Check out all the street space that cars aren't using. A "sneckdown" reveals the patterns.

Sneckdowns are a play on the term neckdown, itself a nickname for street improvements that expand the curb further into the roadway.

These are generally used to calm traffic, make drivers more aware of pedestrians, and prevent them from making speeding turns.

Advocates for livable streets love them. Hardcore drivers do not. They argue for all the road they can get, regardless of whether it’s the best use of precious urban space.

That’s where the snowy slushy mess comes in and forms a sneckdown, or a temporary neckdown.

The snow formations left after a few hours of a busy commuting day expose the traces of street space that cars do not use.

Images of sneckdowns--a term coined in 2001 by the group Transportation Alternatives--can help advocates make the case to their cities for more permanent street improvements.

With this winter’s messy weather, the idea of a sneckdown has taken on new life, with the hashtag #sneckdown on Twitter providing plenty of examples.

Here are sneckdown images in Philadelphia from the blog This Old City that make a case for pedestrian plazas on East Passyunk Avenue--a diagonal street that causes lots of pedestrian confusion.

Writer Jon Geeting says: “To my delight, the snow revealed some awesome traffic calming ideas I hadn’t considered.”

So take the best advantage of the snow and use this week as an opportunity to imagine how your streets can be improved.

Keep scrolling for more images of sneckdowns.

Keep scrolling for more images of sneckdowns.

Keep scrolling for more images of sneckdowns.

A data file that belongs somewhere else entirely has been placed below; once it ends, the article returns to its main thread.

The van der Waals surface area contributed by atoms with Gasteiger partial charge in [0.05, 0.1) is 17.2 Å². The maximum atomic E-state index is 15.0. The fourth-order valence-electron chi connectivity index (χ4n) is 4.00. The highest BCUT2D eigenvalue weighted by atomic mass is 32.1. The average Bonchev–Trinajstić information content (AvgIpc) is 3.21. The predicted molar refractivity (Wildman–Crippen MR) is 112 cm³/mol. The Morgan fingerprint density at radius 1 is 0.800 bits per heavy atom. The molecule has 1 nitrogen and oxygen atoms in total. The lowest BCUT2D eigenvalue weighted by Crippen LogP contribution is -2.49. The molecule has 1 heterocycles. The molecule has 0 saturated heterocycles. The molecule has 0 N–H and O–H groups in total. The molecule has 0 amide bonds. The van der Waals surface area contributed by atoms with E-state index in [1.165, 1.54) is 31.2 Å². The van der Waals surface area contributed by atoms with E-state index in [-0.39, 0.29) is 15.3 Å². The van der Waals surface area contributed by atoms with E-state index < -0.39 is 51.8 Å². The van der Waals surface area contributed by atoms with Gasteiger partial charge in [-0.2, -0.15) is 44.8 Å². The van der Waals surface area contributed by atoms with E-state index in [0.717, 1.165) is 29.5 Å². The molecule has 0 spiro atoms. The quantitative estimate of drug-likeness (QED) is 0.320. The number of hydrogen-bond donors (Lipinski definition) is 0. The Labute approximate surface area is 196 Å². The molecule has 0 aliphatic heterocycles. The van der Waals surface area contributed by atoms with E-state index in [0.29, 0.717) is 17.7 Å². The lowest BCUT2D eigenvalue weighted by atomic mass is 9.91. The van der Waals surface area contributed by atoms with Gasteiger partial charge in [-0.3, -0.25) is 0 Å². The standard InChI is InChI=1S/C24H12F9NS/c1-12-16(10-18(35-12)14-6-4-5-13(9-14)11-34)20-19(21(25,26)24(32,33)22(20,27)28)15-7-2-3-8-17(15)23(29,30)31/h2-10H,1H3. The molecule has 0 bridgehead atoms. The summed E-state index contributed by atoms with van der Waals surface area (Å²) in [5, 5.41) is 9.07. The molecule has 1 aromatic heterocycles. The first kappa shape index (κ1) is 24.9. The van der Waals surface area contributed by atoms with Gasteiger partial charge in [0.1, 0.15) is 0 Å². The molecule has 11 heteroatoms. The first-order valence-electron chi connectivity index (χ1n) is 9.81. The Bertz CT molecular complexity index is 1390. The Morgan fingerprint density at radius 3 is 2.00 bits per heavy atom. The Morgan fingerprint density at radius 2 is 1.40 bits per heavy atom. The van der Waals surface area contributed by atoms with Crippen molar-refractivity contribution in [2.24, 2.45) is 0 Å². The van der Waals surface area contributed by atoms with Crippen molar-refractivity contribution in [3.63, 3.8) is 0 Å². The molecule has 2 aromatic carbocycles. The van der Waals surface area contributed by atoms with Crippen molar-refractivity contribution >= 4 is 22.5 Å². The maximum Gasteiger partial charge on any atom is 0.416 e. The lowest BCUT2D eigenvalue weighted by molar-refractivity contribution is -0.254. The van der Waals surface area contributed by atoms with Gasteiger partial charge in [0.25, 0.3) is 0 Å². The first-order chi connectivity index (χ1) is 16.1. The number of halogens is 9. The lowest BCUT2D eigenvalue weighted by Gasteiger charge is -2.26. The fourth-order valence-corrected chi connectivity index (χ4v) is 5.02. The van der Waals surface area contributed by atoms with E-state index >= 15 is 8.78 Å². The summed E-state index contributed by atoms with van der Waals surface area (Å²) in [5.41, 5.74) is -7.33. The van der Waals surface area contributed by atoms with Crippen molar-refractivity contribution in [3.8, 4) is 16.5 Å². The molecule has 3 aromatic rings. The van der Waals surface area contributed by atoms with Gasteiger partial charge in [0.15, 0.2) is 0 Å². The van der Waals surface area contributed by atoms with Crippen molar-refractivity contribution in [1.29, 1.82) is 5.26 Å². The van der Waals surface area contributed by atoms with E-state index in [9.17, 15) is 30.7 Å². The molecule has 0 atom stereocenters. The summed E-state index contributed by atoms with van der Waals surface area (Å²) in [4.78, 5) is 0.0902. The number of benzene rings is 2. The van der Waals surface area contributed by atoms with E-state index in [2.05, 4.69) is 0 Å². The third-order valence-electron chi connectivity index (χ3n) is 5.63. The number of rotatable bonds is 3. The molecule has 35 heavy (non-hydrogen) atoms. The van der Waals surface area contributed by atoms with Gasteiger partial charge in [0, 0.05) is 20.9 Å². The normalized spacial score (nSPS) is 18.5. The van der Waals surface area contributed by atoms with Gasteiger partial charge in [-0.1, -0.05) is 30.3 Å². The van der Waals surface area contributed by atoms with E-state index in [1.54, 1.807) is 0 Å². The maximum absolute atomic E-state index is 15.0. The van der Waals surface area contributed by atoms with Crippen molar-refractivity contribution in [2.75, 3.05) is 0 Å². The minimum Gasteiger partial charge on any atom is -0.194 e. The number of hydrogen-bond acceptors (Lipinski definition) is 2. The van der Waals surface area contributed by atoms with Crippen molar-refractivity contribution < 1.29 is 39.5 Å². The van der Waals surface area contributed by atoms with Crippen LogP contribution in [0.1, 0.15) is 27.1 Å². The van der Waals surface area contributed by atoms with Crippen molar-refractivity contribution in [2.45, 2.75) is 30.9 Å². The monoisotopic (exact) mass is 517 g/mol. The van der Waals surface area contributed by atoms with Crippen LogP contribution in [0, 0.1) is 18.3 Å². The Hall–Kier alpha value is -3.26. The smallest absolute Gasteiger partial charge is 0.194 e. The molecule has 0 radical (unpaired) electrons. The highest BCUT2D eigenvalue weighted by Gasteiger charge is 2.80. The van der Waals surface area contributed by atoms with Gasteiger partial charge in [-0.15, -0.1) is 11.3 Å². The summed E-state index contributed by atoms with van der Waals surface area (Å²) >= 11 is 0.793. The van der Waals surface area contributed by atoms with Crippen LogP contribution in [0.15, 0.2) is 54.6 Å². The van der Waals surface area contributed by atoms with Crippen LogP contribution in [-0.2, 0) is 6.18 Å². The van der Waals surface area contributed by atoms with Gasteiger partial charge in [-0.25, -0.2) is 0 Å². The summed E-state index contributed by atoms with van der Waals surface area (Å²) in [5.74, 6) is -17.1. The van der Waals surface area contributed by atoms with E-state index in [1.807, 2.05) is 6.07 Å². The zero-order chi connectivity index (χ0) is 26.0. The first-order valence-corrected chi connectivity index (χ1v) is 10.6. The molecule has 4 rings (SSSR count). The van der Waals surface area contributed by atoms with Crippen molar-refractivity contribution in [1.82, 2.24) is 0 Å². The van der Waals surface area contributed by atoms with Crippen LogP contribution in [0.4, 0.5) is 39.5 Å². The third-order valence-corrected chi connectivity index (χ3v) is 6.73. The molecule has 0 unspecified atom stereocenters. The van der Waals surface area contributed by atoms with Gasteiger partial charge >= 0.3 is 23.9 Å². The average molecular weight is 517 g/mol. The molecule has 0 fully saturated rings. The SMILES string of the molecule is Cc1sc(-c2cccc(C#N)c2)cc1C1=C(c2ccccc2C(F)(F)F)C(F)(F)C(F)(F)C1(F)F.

Keep scrolling for more images of sneckdowns.

Keep scrolling for more images of sneckdowns.

Keep scrolling for more images of sneckdowns.

Keep scrolling for more images of sneckdowns.

Keep scrolling for more images of sneckdowns.

Keep scrolling for more images of sneckdowns.

Keep scrolling for more images of sneckdowns.

Keep scrolling for more images of sneckdowns.

2014-02-06

Co.Exist

The East Coast’s Wintry Mess Is The Perfect Weather For A Good Sneckdown

For lovers of livable urban streets, there's one upside of the awful weather: The opportunity to document snow formations that reveal the street spaces that cars aren't using. Why not put a park there?

Walking outside in New York City is a basically a terrible, terrible idea this week. There are piles of slush and mess from days of on and off sleet, freezing rain, snow and ice. But for some pedestrian and cycling advocates, there’s a silver lining to all of the mess, and it has the best name ever: It’s called a sneckdown.

Sneckdowns are a play on the term neckdown, itself an urban planning term for street improvements that expand the curb further into the roadway. These are generally used to calm traffic, make drivers more aware of pedestrians, and prevent them from making speeding turns. Advocates for livable streets love them. Hardcore drivers do not. They argue for all the road they can get, regardless of whether it’s the best use of precious urban space.

That’s where the snowy slushy mess comes in and forms a sneckdown, or a temporary neckdown. The snow formations left after a few hours of plowing and busy, snowbound commuting day expose the traces of street space that cars do not use. Images of sneckdowns—a term coined in 2001 by the group Transportation Alternatives—can help advocates make the case to their cities for more permanent street improvements.

Over the years, in 2007 and 2011, Streetfilms has made two videos of sneckdowns (see above). With this winter’s messy weather, the idea of a sneckdown has taken on new life, with the hashtag #sneckdown on Twitter providing plenty of examples.

Credit: Jon Geeting, This Old City

In the photo slide show above, for example, you can see sneckdown images in Philadelphia from the blog This Old City that make a case for pedestrian plazas on East Passyunk Avenue—a diagonal street that causes lots of pedestrian confusion. Writer Jon Geeting says: "To my delight, the snow revealed some awesome traffic calming ideas I hadn’t considered."

So take the best advantage of the snow and use this week as an opportunity to imagine how your streets can be improved.

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